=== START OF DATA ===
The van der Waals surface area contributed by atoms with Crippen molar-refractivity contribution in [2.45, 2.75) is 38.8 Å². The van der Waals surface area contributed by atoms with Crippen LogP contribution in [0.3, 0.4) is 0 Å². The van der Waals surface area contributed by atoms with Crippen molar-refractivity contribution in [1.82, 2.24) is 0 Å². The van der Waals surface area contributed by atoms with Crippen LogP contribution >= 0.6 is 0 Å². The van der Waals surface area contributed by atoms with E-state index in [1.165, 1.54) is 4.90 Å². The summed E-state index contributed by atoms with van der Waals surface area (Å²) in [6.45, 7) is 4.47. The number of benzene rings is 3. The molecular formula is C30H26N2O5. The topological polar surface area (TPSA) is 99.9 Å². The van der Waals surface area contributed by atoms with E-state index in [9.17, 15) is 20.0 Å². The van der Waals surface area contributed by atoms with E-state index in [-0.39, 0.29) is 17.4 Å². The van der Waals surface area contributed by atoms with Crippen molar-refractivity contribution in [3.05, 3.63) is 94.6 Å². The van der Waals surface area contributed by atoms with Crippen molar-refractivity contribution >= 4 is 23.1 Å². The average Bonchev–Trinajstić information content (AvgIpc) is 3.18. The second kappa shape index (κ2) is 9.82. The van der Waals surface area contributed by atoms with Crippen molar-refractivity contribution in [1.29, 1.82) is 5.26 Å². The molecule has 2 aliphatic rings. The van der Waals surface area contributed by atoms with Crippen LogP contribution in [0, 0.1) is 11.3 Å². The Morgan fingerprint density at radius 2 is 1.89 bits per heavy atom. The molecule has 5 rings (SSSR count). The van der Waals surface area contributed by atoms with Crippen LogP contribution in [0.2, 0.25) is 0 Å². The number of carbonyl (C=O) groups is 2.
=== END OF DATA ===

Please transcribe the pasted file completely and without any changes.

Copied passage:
The van der Waals surface area contributed by atoms with Crippen molar-refractivity contribution in [2.45, 2.75) is 38.8 Å². The van der Waals surface area contributed by atoms with Crippen LogP contribution in [0.3, 0.4) is 0 Å². The van der Waals surface area contributed by atoms with Crippen molar-refractivity contribution in [1.82, 2.24) is 0 Å². The van der Waals surface area contributed by atoms with Crippen LogP contribution >= 0.6 is 0 Å². The van der Waals surface area contributed by atoms with E-state index in [1.165, 1.54) is 4.90 Å². The summed E-state index contributed by atoms with van der Waals surface area (Å²) in [6.45, 7) is 4.47. The number of benzene rings is 3. The molecular formula is C30H26N2O5. The topological polar surface area (TPSA) is 99.9 Å². The van der Waals surface area contributed by atoms with E-state index in [9.17, 15) is 20.0 Å². The van der Waals surface area contributed by atoms with E-state index in [-0.39, 0.29) is 17.4 Å². The van der Waals surface area contributed by atoms with Crippen molar-refractivity contribution in [3.05, 3.63) is 94.6 Å². The van der Waals surface area contributed by atoms with Crippen molar-refractivity contribution >= 4 is 23.1 Å². The average Bonchev–Trinajstić information content (AvgIpc) is 3.18. The second kappa shape index (κ2) is 9.82. The van der Waals surface area contributed by atoms with Crippen molar-refractivity contribution in [1.29, 1.82) is 5.26 Å². The molecule has 2 aliphatic rings. The van der Waals surface area contributed by atoms with Crippen LogP contribution in [0, 0.1) is 11.3 Å². The Morgan fingerprint density at radius 2 is 1.89 bits per heavy atom. The molecule has 5 rings (SSSR count). The van der Waals surface area contributed by atoms with Crippen LogP contribution in [0.2, 0.25) is 0 Å². The number of carbonyl (C=O) groups is 2.